If you can’t afford the real thing, this might be the next best thing.
The 1956 Chevrolet Corvette SR Prototype, also known as “The Real McCoy,” hammered for a cool $2.3 million* at Mecum Auctions back in January.
Now, this 2/3 replica, manufactured by well-respected Junior Replicas of Brazil, is currently available at Hemmings classifieds for a whole lot less – just $14,900.
Of course, this replica won’t go nearly as fast as “The Real McCoy,” but it does manage a very respectable 35 mph thanks to its 6.9hp overhead cam, four-stroke motor.
Here’s the way the seller describes the replica: “This is no Go-Kart! All exterior and interior details of the original Sebring Racer have been replicated – right down to the vinyl tonneau cover, leather straps and brake cooling ducts. Other technical specs include electric start, clutchless 3-speed automatic (with reverse), coil-over shocks (front & rear), adjustable gas and brake pedals, functioning headlights, turn-signals and horn.”
The seller says the replica has never been used and was only removed from its shipping crate for photographing and a thorough check of the mechanicals. The protective plastic is still on the leather seats.
According to the Junior Replicas company website: “Junior Replicas produces in Brazil, exact replicas of classic vehicles, in a scale enabling their use by children over 6 years old. The mini-vehicles use a four stroke, 6,9 hp petrol engines and have specially developed mechanics for complete safety and long-lasting enjoyment. The bodies are moulded in glass reinforced polyester (GRP) and are very detailed and fully replicate the original full-size model.”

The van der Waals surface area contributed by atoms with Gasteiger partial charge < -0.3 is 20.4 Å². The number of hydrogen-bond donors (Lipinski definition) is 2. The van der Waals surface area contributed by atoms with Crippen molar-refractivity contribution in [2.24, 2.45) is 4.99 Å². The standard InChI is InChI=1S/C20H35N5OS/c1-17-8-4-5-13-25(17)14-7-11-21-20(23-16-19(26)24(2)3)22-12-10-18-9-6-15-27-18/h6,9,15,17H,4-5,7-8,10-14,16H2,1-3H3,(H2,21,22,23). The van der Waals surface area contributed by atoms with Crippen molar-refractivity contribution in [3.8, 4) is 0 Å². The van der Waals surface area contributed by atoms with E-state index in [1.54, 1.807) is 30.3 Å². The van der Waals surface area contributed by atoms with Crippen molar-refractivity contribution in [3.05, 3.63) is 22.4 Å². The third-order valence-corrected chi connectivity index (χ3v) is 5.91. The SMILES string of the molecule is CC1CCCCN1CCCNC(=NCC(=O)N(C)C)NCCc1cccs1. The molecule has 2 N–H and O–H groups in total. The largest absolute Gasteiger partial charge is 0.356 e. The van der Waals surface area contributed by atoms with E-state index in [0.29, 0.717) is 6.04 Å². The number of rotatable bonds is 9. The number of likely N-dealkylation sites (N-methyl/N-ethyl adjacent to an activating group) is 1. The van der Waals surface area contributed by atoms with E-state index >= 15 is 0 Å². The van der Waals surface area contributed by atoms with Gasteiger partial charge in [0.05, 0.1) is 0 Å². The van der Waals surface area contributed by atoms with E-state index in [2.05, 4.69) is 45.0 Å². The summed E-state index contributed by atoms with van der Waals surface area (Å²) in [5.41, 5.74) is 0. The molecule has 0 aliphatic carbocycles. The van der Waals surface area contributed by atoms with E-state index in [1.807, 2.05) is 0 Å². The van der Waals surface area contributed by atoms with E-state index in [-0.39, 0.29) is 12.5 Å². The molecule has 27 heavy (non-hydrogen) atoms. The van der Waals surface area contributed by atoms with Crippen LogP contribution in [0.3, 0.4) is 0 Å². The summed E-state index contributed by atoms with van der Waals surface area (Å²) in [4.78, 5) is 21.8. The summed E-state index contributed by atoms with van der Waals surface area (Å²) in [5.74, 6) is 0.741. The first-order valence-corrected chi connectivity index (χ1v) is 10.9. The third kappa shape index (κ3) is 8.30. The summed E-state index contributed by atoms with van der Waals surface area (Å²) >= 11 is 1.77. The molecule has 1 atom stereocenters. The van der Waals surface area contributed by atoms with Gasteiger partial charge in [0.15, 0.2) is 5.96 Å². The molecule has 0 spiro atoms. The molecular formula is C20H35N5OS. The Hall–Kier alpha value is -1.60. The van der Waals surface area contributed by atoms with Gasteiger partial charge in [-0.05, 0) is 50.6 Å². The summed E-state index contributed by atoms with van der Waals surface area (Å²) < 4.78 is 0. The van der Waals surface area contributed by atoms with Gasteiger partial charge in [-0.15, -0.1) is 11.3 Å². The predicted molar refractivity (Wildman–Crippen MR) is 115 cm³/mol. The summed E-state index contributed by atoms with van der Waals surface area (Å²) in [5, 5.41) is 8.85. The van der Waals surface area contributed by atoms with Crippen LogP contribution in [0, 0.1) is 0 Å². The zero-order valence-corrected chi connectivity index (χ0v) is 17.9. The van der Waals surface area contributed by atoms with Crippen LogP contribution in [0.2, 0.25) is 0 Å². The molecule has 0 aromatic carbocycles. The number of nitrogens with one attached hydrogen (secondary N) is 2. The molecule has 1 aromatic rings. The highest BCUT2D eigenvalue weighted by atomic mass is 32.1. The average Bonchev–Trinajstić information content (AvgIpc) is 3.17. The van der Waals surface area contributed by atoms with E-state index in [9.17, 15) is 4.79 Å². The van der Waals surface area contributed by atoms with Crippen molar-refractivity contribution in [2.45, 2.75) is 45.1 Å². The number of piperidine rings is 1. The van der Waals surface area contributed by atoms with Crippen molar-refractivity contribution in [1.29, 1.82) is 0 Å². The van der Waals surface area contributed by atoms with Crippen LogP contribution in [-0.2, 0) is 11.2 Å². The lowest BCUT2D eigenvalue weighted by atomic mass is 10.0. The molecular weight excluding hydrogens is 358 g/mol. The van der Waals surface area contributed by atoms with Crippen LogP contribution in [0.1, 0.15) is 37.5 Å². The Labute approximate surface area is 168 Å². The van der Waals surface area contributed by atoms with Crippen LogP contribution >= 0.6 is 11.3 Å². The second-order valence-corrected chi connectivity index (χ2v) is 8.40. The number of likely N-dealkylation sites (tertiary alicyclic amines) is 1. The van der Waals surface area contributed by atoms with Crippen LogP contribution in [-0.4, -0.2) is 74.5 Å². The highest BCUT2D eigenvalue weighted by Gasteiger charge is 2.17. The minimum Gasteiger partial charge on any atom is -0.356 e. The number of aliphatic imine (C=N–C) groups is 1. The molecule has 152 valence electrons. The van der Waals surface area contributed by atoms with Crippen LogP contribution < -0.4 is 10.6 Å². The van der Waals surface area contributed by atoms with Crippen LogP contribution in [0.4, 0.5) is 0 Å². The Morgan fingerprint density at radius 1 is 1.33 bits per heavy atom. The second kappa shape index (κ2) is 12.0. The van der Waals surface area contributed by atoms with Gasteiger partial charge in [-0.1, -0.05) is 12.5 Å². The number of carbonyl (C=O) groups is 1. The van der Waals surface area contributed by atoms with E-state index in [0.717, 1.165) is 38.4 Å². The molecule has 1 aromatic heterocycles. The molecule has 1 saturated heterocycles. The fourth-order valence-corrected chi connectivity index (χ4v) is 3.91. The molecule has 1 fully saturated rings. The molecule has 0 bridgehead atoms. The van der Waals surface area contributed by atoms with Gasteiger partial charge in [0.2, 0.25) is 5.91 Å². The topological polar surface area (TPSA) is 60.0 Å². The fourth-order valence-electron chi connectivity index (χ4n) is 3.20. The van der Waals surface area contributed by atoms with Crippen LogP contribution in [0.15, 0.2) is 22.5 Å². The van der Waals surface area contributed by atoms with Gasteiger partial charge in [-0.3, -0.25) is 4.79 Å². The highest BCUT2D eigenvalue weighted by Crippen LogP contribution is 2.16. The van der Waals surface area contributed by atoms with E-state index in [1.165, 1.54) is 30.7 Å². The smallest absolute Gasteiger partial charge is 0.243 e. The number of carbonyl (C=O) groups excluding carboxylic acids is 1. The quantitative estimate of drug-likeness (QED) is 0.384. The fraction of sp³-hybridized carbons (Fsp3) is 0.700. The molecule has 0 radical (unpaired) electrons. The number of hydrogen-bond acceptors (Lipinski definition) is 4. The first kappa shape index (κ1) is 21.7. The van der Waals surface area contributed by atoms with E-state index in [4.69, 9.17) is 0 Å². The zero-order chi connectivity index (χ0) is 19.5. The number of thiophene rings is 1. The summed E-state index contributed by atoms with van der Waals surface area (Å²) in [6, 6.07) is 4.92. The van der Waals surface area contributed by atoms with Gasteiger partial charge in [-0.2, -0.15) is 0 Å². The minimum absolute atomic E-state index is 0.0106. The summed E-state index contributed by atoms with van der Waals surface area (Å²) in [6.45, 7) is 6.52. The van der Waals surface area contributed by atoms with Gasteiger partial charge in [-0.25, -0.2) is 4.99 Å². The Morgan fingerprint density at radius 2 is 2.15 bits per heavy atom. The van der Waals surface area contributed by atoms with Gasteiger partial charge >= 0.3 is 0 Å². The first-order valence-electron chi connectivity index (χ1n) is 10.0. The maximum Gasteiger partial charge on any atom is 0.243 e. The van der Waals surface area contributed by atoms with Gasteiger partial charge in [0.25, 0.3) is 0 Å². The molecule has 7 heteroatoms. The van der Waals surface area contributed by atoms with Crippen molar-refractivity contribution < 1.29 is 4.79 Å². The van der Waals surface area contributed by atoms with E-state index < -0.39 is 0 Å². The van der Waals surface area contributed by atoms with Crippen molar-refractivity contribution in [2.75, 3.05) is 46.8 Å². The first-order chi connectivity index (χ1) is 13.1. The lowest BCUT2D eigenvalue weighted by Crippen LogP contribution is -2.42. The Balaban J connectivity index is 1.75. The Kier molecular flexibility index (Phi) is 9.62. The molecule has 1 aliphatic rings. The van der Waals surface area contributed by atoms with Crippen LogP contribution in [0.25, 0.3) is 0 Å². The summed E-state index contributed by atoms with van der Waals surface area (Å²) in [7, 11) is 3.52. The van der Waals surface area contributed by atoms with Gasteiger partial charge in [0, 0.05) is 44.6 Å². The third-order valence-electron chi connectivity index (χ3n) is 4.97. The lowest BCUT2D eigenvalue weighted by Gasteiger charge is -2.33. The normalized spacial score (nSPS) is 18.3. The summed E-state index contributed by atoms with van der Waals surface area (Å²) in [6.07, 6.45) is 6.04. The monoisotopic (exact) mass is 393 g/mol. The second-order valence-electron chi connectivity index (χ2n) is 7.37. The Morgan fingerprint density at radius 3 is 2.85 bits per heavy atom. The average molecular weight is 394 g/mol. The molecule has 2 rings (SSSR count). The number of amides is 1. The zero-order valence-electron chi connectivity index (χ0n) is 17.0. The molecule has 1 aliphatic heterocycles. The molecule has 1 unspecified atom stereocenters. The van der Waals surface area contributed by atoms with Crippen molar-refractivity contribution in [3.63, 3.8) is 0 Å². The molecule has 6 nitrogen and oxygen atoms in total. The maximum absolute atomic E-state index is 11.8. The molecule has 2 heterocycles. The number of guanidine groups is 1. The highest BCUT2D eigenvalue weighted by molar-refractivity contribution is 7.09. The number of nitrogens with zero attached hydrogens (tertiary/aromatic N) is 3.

The real SR Prototype finished first in class and ninth overall at Sebring in 1956, driven by John Fitch and Walt Hansgen. Zora Arkus-Duntov drove the SR to a new two-way flying mile speed record at Daytona Speed Week, and the car was touted as “The Real McCoy” in Chevrolet’s ad campaign.
The SR was prepped for 12 Hours Sebring race by legendary builder Smokey Yunick and it’s known as the car that saved the Corvette brand. It’s powered by a dual quad 307 cubic inch engine developed by Zora for racing and was one of the first Corvettes with a four-speed transmission.
Editor’s Note: The Real McCoy hammered for $2.3M at Mecum’s 2014 Kissimmee auction but the sale was postponed due to a dispute over ownership of parts.